How to Protect Your Classic Car This Winter

Owners of classic cars will understand the importance of protecting their cars from the elements and as a result many classic cars are put away for storage as the winter months approach. taking a few simple precautions prior to storing your car will ensure that the following spring its in tip top condition.

Even a fully charged battery will lose some of its charge over time. A heavily discharged battery can suffer permanent damage. this can easily be avoid be either fitting a trickle charger to the battery or recharging with a normal battery charger once a month.

If a car is left in the same position for a long period of time the tyres can become slightly misshapen. While not visible to the naked eye as misshapen tyre will cause the wheel to be slightly out of balance and while be noticed when driving the car. Over inflating your tyres can prevent this problem. there are two things you need to be very aware of, firstly do not inflate the tyre beyond the maximum pressure stated by the tyre manufacturer and secondly don’t forget to reduce the tyre pressure when the car is driven again.

Some people advocate the use of petrol stabilisers, my experience is that while petrol can degrade over time I have never found the need to put additives in the tank. If your car has a metal petrol tank, as most older cars do then make sure the tank is nearly full before storage. this will help prevent condensation forming on the inside of the tank that could lead to rusting.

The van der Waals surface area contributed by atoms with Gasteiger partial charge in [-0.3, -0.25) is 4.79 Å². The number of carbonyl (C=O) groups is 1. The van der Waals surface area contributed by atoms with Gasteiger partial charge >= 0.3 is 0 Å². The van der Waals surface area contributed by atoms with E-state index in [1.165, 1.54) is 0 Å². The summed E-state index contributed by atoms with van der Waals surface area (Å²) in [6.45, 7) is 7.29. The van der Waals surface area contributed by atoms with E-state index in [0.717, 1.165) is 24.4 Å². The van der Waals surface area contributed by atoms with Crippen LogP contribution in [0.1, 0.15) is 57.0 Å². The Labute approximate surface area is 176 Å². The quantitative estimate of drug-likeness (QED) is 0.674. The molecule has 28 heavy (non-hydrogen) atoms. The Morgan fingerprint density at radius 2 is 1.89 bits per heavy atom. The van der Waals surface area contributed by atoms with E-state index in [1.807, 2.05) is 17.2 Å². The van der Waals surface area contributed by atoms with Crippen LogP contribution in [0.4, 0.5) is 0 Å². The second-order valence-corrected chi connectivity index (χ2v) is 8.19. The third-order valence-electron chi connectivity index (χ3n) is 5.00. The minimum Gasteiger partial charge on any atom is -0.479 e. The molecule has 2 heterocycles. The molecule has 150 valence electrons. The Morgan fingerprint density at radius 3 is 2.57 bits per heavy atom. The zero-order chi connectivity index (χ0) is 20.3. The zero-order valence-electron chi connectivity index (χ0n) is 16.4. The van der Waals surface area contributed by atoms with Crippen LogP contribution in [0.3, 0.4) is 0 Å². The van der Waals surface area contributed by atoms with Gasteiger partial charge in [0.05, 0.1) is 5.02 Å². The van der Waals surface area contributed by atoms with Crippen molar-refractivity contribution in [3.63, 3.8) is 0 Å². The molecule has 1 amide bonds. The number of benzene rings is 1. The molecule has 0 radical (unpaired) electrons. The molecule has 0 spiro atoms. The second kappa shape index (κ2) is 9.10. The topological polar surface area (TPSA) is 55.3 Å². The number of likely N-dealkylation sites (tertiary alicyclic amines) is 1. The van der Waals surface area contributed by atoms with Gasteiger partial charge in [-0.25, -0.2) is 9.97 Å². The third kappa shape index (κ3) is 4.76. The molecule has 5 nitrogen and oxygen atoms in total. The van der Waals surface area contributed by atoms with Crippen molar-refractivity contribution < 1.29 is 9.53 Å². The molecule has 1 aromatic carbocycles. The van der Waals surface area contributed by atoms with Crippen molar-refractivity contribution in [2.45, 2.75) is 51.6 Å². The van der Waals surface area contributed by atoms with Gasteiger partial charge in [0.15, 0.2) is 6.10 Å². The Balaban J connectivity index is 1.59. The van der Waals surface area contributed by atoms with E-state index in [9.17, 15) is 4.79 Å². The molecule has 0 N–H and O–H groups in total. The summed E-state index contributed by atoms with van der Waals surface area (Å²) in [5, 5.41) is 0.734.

Damp and condensation is the biggest enemy of the classic car owner. Damp will rust metal, rot fabrics, corrode electrical contacts and can cause mould to grow. Unfortunately many garages do suffer from high relative humidity, anything above 50% relative humidity will allow steel to rust. The easy solution is to buy a dehumidifier for your garage, this will be cheaper to run than a heater and will also be more effective.

Take your car for a good run of at least 30 minutes to get the engine and exhaust up to temperature. Exhaust systems often rust from the inside out, giving the engine a good run will remove as much of this moisture as possible. Getting the engine oil up to temperature will drive off any moisture that may be present in the oil. another option to change the oil before storing the car, if the car is due an oil change anyway then we would certainly recommend some fresh oil and a new filter.

Rodents such as mice and rats can be a major problem. They can chew electrical cables and have been known to build nests in air filter housings. Droppings while easy enough to clean up are unpleasant and may carry diseases. If you have mice and rats then the best approach is to use traditional pest control methods. If you are unsure about the best way to control mice and rats then a local pest control company will be able to help.

We hope you found these tips and advice useful, if all goes well then your classic car will be in its best possible condition ready for you to enjoy again in the following spring.

How to Protect Your Classic Car This Winter


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